I had the privilege of working this summer at Roca, a Massachusetts-based organization that for 30 years has worked to break the cycle of incarceration and poverty, helping young people transform their lives and create positive futures for themselves.
On my second day of work, my boss closed the door of his office, handed me a whiteboard marker, and told me to start writing up what he described. “I’m going to tell you about the kids we serve,” he said. “We are going to build a business this summer to employ them. But before we do, you need to understand who it is that we employ.”
Over an hour and a half, he laid the profiles of Roca’s young people.
Of the nearly 900 young men we work with across Massachusetts, 93 % of them have a history of arrests when they come to Roca. Most have spent time behind bars. Most have not finished high school. They struggle with literacy, with taking direction from authority, with showing up on time, with showing up at all. They are on the frontlines of the opioid crisis, living in various stages of abuse and recovery. In some parts of the state, they are so deeply endangered by gang rivalries that they cannot leave their houses for fear of being shot. They live in heightened states of constant vigilance and extraordinary trauma.
Said another way, Roca serves the highest risk young people they can find – young people who are not ready, willing, or able to work, and who would be turned away from, or kicked out of, most other social programs. Suffice it to say that when my professors at Stanford’s MBA program taught cases on how to enter new markets, or how to recruit your perfect team, these weren’t the employees they had in mind. But Roca, like many of the social enterprises in REDF’s portfolio, has learned that providing work opportunities – and a whole host of other services – to our young people is essential. Transitional employment is one key piece of their evidence-based model that successfully keeps kids out of prison, off the streets, and in jobs that help them build stable lives. In 2016, after completing the first two intensive years, 87% of Roca’s participants had no new arrests, and 88% held down a job for more than six months – a remarkable feat.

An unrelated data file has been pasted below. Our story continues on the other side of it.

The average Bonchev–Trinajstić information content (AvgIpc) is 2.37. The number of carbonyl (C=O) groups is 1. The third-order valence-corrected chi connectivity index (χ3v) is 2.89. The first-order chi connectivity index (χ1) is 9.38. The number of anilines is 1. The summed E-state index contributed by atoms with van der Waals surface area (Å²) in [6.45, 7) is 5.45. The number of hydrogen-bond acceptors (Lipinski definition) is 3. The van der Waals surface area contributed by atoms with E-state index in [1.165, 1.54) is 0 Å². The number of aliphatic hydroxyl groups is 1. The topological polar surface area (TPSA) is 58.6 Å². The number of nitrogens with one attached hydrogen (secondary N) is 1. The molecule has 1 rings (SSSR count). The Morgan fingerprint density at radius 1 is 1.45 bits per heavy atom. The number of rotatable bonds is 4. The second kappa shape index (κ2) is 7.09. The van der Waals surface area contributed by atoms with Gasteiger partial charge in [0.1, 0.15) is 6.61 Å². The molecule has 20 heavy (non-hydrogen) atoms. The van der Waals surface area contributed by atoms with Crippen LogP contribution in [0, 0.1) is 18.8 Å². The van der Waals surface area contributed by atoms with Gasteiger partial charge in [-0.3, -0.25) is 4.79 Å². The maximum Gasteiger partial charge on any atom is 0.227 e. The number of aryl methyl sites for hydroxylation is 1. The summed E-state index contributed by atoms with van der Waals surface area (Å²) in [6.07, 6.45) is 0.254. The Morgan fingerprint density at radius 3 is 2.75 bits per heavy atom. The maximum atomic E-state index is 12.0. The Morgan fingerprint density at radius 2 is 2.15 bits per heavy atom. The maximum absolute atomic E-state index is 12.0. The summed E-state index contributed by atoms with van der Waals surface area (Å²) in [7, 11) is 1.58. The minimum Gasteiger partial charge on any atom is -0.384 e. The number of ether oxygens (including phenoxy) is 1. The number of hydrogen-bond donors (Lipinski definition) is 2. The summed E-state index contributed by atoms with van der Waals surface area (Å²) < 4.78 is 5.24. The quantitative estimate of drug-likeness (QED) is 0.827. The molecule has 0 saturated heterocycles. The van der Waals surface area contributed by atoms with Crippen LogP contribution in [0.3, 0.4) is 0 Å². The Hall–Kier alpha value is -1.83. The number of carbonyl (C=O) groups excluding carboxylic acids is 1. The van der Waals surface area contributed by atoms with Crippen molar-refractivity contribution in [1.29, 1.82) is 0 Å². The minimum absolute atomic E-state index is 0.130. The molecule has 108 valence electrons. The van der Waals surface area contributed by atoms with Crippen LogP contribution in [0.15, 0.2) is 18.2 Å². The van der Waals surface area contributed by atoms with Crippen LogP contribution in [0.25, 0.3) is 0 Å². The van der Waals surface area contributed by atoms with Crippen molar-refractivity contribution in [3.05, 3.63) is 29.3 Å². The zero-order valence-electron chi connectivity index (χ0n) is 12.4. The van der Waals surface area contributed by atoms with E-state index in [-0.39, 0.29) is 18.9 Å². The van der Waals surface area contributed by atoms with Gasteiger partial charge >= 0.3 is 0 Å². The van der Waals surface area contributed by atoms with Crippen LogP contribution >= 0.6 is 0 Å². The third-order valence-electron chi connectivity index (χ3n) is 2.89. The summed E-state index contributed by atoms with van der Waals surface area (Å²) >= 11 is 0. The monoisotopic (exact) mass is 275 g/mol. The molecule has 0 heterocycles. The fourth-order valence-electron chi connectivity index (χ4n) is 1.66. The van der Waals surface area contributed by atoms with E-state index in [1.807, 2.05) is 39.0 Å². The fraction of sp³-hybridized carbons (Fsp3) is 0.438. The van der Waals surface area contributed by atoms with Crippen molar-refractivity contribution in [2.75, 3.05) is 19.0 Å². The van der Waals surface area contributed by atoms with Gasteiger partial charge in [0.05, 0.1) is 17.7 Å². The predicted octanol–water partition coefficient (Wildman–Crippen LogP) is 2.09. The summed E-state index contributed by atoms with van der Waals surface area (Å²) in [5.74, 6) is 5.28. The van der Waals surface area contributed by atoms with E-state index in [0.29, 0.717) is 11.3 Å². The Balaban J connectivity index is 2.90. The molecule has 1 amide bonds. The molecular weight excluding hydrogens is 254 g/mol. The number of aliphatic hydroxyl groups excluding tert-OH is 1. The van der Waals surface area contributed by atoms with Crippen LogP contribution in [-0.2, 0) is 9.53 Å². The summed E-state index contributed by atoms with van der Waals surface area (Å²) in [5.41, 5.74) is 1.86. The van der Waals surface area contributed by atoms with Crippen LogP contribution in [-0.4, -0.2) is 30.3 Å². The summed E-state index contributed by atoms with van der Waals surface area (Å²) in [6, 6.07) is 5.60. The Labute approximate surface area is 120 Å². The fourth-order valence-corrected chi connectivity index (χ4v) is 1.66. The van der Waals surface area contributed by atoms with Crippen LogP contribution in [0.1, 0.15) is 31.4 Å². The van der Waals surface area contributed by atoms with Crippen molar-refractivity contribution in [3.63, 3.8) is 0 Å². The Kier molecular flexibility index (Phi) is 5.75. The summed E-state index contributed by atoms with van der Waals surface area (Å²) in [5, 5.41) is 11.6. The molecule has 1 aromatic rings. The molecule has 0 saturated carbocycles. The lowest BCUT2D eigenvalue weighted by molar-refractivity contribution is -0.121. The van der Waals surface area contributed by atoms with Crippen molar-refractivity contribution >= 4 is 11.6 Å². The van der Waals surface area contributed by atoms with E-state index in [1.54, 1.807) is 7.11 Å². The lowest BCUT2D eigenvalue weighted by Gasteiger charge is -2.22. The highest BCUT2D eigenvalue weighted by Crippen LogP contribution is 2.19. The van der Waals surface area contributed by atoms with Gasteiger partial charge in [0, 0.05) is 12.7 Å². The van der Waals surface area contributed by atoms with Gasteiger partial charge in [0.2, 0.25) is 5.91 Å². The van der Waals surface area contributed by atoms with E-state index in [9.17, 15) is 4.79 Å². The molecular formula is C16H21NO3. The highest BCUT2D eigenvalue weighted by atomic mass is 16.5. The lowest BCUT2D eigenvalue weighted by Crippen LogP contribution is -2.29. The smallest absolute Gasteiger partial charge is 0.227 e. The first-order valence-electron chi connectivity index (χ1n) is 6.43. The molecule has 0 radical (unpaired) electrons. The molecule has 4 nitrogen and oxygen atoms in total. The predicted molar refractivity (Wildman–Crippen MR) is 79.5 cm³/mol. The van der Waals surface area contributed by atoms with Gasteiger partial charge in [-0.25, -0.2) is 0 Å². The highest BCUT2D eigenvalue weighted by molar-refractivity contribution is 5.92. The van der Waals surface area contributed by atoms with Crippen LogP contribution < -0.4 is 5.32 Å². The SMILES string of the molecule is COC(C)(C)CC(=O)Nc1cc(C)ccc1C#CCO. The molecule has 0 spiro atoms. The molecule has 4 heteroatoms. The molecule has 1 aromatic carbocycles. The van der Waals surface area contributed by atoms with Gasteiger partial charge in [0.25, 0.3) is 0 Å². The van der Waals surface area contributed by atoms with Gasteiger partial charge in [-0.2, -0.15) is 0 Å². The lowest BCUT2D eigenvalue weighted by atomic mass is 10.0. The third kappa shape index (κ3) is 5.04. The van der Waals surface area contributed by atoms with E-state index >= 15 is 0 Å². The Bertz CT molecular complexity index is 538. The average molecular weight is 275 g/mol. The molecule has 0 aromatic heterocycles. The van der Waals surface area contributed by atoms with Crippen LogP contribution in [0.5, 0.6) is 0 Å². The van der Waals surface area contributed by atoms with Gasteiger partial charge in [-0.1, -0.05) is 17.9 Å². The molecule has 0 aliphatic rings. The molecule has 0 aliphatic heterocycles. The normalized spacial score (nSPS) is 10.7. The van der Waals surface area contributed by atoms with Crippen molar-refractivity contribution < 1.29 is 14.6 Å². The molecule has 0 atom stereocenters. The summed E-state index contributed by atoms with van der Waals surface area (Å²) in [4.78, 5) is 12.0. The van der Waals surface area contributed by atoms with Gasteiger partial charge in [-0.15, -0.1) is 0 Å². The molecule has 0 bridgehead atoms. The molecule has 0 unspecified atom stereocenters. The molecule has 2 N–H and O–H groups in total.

As a joint degree graduate student between Harvard’s Kennedy School of Government and Stanford’s Graduate School of Business, I applied to REDF’s Farber Intern Program because I believe in the power and responsibility of the private sector to address inequality. As a leader in the employment social enterprise movement, I knew REDF would provide me with the opportunity to test that belief. Over the course of the summer, I was heartened to see that my belief was a reality. Working closely with Roca’s team, I conducted feasibility analyses on multiple industries, looking for social enterprises that we could create that would give our young people work experience today, and put them on a path towards an attainable living wage job in the future.
In just ten short weeks, we were able to do this. We looked at more than a dozen industries, modeled out the dynamics of a few, and made a decision to scale up work in the deconstruction market, signing a contract with a new partner that will create transitional employment jobs for our young people and solve a pressing business need of the partners.
There are many systemic changes needed to better serve a group of kids that our society generally prefers to criminalize and ignore, this is a relatively modest win, barely worth celebrating. But for me, it offered an important hope: that an intentional approach to business has the power to serve and support those who need it most.
Ali Weiner is pursuing joint MBA and MPA degrees at the Stanford Graduate School of Business and Harvard Kennedy School of Government. At Stanford, she is the co-president of the Social Innovation Club; at Harvard, she is on the teaching team of the school’s foundational course in adaptive leadership. Before attending business school, Ali was a senior strategy consultant at Purpose, a social business that builds movements to tackle global challenges. There, she helped build The Syria Campaign, an advocacy organization campaigning for a free and peaceful Syria. Before Purpose, Ali was based in Bangkok, Thailand, where she founded an anti-human trafficking organization. She also spent time working at Ashoka and the Clinton Global Initiative. She is especially interested in working with private sector companies to enhance their social impact in a way that supports core business objectives. Ali graduated from Yale College with honors degrees in History and Political Science.
This is part of our Farber Blog Series.